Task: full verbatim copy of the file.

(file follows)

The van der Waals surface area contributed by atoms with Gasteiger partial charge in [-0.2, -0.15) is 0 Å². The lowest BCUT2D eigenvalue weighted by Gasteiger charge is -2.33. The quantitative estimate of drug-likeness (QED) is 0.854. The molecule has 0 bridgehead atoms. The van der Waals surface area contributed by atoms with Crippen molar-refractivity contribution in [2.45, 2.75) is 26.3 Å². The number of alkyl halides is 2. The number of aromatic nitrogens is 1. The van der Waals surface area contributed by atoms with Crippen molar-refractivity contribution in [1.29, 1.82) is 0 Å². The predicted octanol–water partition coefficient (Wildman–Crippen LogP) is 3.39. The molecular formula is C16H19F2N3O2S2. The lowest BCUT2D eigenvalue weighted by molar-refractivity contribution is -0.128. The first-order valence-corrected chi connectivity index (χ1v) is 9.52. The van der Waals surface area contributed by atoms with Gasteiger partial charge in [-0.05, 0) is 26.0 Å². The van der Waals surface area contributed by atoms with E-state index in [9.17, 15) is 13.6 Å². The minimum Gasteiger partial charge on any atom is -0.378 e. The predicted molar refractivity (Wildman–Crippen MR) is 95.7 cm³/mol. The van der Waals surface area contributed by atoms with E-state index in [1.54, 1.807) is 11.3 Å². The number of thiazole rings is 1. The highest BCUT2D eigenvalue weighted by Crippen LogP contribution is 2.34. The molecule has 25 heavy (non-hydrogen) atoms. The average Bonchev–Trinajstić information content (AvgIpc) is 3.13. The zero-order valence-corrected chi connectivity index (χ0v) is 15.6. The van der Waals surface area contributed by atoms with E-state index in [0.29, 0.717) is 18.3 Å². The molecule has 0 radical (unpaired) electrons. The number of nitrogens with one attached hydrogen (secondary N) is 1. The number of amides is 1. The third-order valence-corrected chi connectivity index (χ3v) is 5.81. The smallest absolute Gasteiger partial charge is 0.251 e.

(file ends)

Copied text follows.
The van der Waals surface area contributed by atoms with Gasteiger partial charge in [-0.2, -0.15) is 0 Å². The lowest BCUT2D eigenvalue weighted by Gasteiger charge is -2.33. The quantitative estimate of drug-likeness (QED) is 0.854. The molecule has 0 bridgehead atoms. The van der Waals surface area contributed by atoms with Crippen molar-refractivity contribution in [2.45, 2.75) is 26.3 Å². The number of alkyl halides is 2. The number of aromatic nitrogens is 1. The van der Waals surface area contributed by atoms with Crippen molar-refractivity contribution in [1.29, 1.82) is 0 Å². The predicted octanol–water partition coefficient (Wildman–Crippen LogP) is 3.39. The molecular formula is C16H19F2N3O2S2. The lowest BCUT2D eigenvalue weighted by molar-refractivity contribution is -0.128. The first-order valence-corrected chi connectivity index (χ1v) is 9.52. The van der Waals surface area contributed by atoms with Gasteiger partial charge in [-0.05, 0) is 26.0 Å². The van der Waals surface area contributed by atoms with E-state index in [9.17, 15) is 13.6 Å². The minimum Gasteiger partial charge on any atom is -0.378 e. The predicted molar refractivity (Wildman–Crippen MR) is 95.7 cm³/mol. The van der Waals surface area contributed by atoms with E-state index in [1.54, 1.807) is 11.3 Å². The number of thiazole rings is 1. The highest BCUT2D eigenvalue weighted by Crippen LogP contribution is 2.34. The molecule has 25 heavy (non-hydrogen) atoms. The average Bonchev–Trinajstić information content (AvgIpc) is 3.13. The zero-order valence-corrected chi connectivity index (χ0v) is 15.6. The van der Waals surface area contributed by atoms with E-state index in [0.29, 0.717) is 18.3 Å². The molecule has 0 radical (unpaired) electrons. The number of nitrogens with one attached hydrogen (secondary N) is 1. The number of amides is 1. The third-order valence-corrected chi connectivity index (χ3v) is 5.81. The smallest absolute Gasteiger partial charge is 0.251 e.